Avoiding bugs in machine learning code

June 2014

At my work I’ve been writing a lot of machine learning code. Some of it is machine learning code responsible for moving around a whole lot of money, so it behooves us to be really careful when writing and testing it to make sure no bugs make it into our production systems. Unfortunately, machine learning bugs are often quite hard to catch, for a couple reasons.

Language design

First, machine-learning code often depends on complex data-structure manipulation and linear algebra. That means that doing ML in a less-expressive programming language is a huge drag–you end up writing a lot of boilerplate for loops, null-value checks, etc. On the other hand, more-expressive languages tend to be less safe to work with, because it’s harder to shoehorn good expressivity into a robust type system.

First, it’s very hard to use statically typed languages for machine learning, because your algorithms need to be generic across many different data types, which you might not know until runtime. Try imagining a type-safe version of R’s Data Frame (or the Python equivalent) to see what I mean.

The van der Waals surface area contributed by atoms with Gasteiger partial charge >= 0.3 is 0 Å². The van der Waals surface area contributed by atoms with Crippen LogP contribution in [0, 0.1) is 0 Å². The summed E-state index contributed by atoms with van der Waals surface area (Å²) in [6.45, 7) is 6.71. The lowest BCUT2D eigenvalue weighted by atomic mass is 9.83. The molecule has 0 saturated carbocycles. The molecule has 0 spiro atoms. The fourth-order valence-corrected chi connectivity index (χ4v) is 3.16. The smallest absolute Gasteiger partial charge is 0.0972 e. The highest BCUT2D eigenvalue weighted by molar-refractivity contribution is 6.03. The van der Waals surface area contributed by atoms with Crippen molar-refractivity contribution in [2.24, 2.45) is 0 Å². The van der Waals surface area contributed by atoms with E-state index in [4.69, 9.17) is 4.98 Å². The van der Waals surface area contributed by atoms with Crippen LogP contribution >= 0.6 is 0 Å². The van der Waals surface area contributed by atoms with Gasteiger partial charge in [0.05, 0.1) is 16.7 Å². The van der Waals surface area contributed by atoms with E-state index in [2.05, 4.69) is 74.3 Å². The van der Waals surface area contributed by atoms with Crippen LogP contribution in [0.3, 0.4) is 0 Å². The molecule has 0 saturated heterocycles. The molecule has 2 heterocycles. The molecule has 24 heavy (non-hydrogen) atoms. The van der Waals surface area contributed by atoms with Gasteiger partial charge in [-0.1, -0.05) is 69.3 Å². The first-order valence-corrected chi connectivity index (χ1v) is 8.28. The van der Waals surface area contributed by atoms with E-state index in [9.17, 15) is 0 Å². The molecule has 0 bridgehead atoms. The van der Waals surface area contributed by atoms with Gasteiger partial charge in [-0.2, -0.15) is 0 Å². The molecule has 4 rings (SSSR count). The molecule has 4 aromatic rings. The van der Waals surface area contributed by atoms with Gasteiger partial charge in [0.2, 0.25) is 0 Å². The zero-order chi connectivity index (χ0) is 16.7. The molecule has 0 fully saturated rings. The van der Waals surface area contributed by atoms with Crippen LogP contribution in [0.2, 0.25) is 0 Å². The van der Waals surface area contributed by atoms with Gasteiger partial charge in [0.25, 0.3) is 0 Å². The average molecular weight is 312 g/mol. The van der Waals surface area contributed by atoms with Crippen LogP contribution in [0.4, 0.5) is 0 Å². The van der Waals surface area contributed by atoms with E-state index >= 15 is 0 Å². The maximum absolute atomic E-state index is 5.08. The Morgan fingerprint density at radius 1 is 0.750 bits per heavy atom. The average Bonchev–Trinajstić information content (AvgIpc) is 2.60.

Relatedly, machine learning involves converting so frequently between different data types (probabilities to generic floating-point numbers, enums to integers, booleans to probabilities, etc.) that one must sacrifice strong typing even if it is dynamic. For instance, although Python is usually quite strongly-typed, all of the data science libraries I’ve used (numpy, scikit-learn and pandas) do an unsettling amount of type coercion.

Finally, even if we could use strong or static typing to catch bugs, machine learning algorithms often involve using a lot of objects that are the same data type (i.e. floating-point numbers), so large classes of errors can get past any sort of type-checking.


The typical answer to such errors is to catch them with unit testing, but this too is unusually difficult in machine learning. For one thing, it’s difficult to concoct test data to run your code on. For instance, if I were writing medical imaging diagnostics, I might want to test that my software classified certain “obvious” tumors as cancerous, but I’d have to construct such images first and assure myself that they were really so obvious that no possible algorithm should misclassify them.